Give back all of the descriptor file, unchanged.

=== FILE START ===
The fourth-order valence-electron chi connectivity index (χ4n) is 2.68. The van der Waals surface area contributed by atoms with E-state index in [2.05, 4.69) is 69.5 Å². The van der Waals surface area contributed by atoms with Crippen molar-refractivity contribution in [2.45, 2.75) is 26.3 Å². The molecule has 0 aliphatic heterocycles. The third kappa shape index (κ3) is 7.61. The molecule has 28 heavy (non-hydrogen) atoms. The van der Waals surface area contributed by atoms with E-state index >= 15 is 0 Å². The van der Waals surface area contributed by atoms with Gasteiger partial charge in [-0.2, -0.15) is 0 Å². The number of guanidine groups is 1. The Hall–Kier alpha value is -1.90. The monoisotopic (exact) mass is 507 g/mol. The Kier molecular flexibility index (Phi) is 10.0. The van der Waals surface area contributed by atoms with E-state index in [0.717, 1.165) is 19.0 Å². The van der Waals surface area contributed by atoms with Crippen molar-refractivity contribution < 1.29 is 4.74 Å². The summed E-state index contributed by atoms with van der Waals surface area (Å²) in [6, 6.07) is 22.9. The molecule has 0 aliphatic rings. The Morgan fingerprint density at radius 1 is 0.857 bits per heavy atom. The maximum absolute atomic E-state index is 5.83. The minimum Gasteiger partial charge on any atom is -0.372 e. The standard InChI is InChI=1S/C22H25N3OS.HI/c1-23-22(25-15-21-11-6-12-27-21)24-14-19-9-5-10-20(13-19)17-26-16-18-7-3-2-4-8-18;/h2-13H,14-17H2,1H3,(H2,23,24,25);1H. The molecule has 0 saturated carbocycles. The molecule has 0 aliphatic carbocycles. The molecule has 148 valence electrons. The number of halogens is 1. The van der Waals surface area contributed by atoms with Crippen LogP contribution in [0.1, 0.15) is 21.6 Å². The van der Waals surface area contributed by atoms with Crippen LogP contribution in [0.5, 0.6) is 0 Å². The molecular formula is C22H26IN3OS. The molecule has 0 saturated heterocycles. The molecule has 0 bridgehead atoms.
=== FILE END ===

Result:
The fourth-order valence-electron chi connectivity index (χ4n) is 2.68. The van der Waals surface area contributed by atoms with E-state index in [2.05, 4.69) is 69.5 Å². The van der Waals surface area contributed by atoms with Crippen molar-refractivity contribution in [2.45, 2.75) is 26.3 Å². The molecule has 0 aliphatic heterocycles. The third kappa shape index (κ3) is 7.61. The molecule has 28 heavy (non-hydrogen) atoms. The van der Waals surface area contributed by atoms with E-state index >= 15 is 0 Å². The van der Waals surface area contributed by atoms with Gasteiger partial charge in [-0.2, -0.15) is 0 Å². The number of guanidine groups is 1. The Hall–Kier alpha value is -1.90. The monoisotopic (exact) mass is 507 g/mol. The Kier molecular flexibility index (Phi) is 10.0. The van der Waals surface area contributed by atoms with E-state index in [0.717, 1.165) is 19.0 Å². The van der Waals surface area contributed by atoms with Crippen molar-refractivity contribution < 1.29 is 4.74 Å². The summed E-state index contributed by atoms with van der Waals surface area (Å²) in [6, 6.07) is 22.9. The molecule has 0 aliphatic rings. The Morgan fingerprint density at radius 1 is 0.857 bits per heavy atom. The maximum absolute atomic E-state index is 5.83. The minimum Gasteiger partial charge on any atom is -0.372 e. The standard InChI is InChI=1S/C22H25N3OS.HI/c1-23-22(25-15-21-11-6-12-27-21)24-14-19-9-5-10-20(13-19)17-26-16-18-7-3-2-4-8-18;/h2-13H,14-17H2,1H3,(H2,23,24,25);1H. The molecule has 0 saturated carbocycles. The molecule has 0 aliphatic carbocycles. The molecule has 148 valence electrons. The number of halogens is 1. The van der Waals surface area contributed by atoms with Crippen LogP contribution in [0.1, 0.15) is 21.6 Å². The van der Waals surface area contributed by atoms with Crippen LogP contribution in [0.5, 0.6) is 0 Å². The molecular formula is C22H26IN3OS. The molecule has 0 saturated heterocycles. The molecule has 0 bridgehead atoms.